Since August I’ve been calling for a collapse in Europe. Obviously I’m way early here, largely due to intervention from the ECB. I also underestimated the extent to which leaders would push to hold things together.
After all, Greece had already received bailouts in excess of 150% of its GDP and still posted a GDP loss of 6.8% in 2011. It’s hard to believe they’d want to accept more austerity measures and more debt.
Moreover, political tensions between Greece and Germany had reached the point that Greeks were openly comparing German Chancellor Angela Merkel and Finance Minister Wolfgang Schauble as Nazis while the Germans referred to Greece as a “bottomless hole” into which money was being tossed.
Looking back on it, the clear reality was that Germany wanted to force Greece out of the EU but didn’t want to do it explicitly: instead they opted to offer Greece aid provided Greece accepted austerity measures so onerous that there was no chance Greece would go for it.
Well, Greece surprised many, including myself, and went for it. And so the EU experiment continues to exist today. However, before the end of this issue I will make it clear precisely why this will not be the case for much longer and why we are on the verge of a systemic collapse in Europe.
For starters, unemployment in Greece as a whole is now over 20%. For Greek youth (aged 15-24) it’s over 50%. The country is in nothing short of a Depression.
Indeed, Greece has now experienced five straight years of contraction bringing the total contraction of Greece’s GDP to 17%. To provide some historical perspective here, when Argentina collapsed in 2001 its total GDP collapse was 20% and this was accompanied by full-scale defaults as well as systemic collapse and open riots.
With new austerity measures now in place there is little doubt Greece will see a GDP contraction of 20%, if not more. I expect we’ll see other “Argentina-esque” developments in the country as well. Put mildly, the Greek issue is not resolved.
The one thing that would change my views here would be if Greece staged a full-scale default. While the political leaders and others view a total default as a nightmare (and it would be for Greek pensions, retirees, and many EU banks), it is only a total default that could possibly solve Greece’s debt problems and allow it to return to growth.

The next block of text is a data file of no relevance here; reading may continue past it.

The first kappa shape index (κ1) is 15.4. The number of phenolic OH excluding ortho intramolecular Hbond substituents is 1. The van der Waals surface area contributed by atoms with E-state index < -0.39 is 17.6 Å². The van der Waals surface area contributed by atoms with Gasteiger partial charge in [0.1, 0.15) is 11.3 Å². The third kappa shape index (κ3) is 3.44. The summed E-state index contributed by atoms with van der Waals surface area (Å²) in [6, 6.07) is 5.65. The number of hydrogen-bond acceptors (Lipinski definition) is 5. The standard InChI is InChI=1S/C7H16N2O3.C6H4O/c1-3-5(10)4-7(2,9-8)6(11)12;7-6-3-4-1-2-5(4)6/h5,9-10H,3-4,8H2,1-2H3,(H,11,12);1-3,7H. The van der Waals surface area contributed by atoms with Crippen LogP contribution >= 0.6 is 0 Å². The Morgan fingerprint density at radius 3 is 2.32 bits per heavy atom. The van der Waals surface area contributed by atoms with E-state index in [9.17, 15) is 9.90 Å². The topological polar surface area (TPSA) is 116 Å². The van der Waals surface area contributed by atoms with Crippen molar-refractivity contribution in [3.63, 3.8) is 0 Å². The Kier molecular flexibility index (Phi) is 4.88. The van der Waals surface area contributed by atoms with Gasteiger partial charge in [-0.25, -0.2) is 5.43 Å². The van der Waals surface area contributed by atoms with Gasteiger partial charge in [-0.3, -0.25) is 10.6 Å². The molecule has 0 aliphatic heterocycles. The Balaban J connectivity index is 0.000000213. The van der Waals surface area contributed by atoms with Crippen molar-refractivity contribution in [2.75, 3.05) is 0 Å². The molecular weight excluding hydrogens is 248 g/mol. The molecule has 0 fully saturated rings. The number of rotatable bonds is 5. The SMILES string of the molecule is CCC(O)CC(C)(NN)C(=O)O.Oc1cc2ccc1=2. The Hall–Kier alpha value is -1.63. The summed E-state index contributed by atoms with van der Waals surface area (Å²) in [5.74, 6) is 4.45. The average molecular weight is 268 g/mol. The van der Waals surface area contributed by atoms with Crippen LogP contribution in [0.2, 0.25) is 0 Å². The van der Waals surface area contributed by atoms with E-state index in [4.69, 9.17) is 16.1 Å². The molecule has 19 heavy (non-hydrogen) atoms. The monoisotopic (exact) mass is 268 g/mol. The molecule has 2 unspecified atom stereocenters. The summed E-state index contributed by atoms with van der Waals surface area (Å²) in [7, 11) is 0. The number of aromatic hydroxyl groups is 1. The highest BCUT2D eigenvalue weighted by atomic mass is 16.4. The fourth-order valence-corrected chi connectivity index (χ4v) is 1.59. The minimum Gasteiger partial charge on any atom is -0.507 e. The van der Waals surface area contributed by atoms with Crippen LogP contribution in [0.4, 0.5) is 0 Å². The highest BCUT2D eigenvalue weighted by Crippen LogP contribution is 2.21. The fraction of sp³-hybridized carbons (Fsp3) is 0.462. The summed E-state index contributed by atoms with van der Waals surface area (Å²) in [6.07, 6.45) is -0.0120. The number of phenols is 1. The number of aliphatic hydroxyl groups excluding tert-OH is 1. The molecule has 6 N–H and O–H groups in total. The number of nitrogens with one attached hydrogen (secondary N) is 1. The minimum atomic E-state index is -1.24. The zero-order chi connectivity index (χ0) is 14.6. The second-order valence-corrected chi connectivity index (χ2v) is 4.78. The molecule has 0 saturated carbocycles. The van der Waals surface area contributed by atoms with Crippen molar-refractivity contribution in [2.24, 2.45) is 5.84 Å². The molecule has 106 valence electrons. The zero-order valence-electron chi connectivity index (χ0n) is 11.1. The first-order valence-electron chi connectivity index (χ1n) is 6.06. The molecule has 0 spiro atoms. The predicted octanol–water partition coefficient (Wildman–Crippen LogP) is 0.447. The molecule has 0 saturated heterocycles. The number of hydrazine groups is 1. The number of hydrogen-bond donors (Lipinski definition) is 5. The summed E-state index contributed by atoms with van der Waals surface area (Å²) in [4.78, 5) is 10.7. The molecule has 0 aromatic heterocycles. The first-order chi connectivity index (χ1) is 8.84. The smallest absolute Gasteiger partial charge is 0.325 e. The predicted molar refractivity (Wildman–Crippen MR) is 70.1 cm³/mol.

Defaults are akin to forest fires; they wipe out all the dead wood and set the stage for a new period of growth. We’ve just witnessed this in Iceland, which did the following between 2008 and 2011:
- Had its banks default on $85 billion in debt (the country’s GDP is just $13 billion).
- Jailed the bankers responsible for committing fraud during the bubble.
- Gave Icelandic citizens debt forgiveness equal to 13% of GD.
Today, just a few years later, Iceland is posting GDP growth of 2.9%: above that of both the EU and the developed world in general. In plain terms, the short-term pain combined with moves that reestablished trust in the financial system (holding those who broke the law accountable) created a solid foundation for Iceland’s recovery.
Now, compare this to Greece which has “kicked the can” i.e. put off a default, for two years now, dragging its economy into one of the worst Depressions of the last 20 years, while actually increasing its debt load (this latest bailout added €130 billion in debt in return for €100 billion in debt forgiveness).
Iceland staged a REAL default, and has returned to growth within 2-3 years. Greece and the Eurozone in general have done everything they can to put off a REAL default with miserable results. I’ll let the numbers talk for themselves:
|Country||2011 GDP Growth||2012 GDP Growth Forecast|
|EU (all 27 countries)||1.5%||0.0%|
|17 EU countries using Euro||1.4%||-0.3%|
* Data from EuroStat
The point I’m trying to make here is that defaults can in fact be positive in the sense that they deleverage the system and set a sound foundation for growth. The short-term pain is acute (Iceland saw its economy collapse 6.7% in 2009 when it defaulted). However, a combination of defaulting and debt forgiveness (for households) can restructure an economy enough for it to begin growing again.
However, EU leaders refuse to accept this even though the facts are staring them right in the face. The reason is due to one of my old adages: politics drives Europe, NOT economics.
And thanks to the Second Greek Bailout (not to mention the talk of a potential Third Bailout which has already sprung up), we now know that EU leaders have chosen to go “all in” on the EU experiment.
Put another way, EU leaders will continue on their current path of more bailouts until one of two things happens:
1) The political consequences of maintaining this strategy outweigh the benefits
2) The European bond markets force EU leaders’ hands.
I firmly believe that we will see one of these happen in the May-June window of time. We have a confluence of political, fundamental, technical, and monetary factors occurring in that time period make the possibility of a banking Crisis in Europe higher than at any other point in the last three years. Indeed, I’ve never seen such confluence of factors like this before. And it all makes for a very ugly situation in Europe.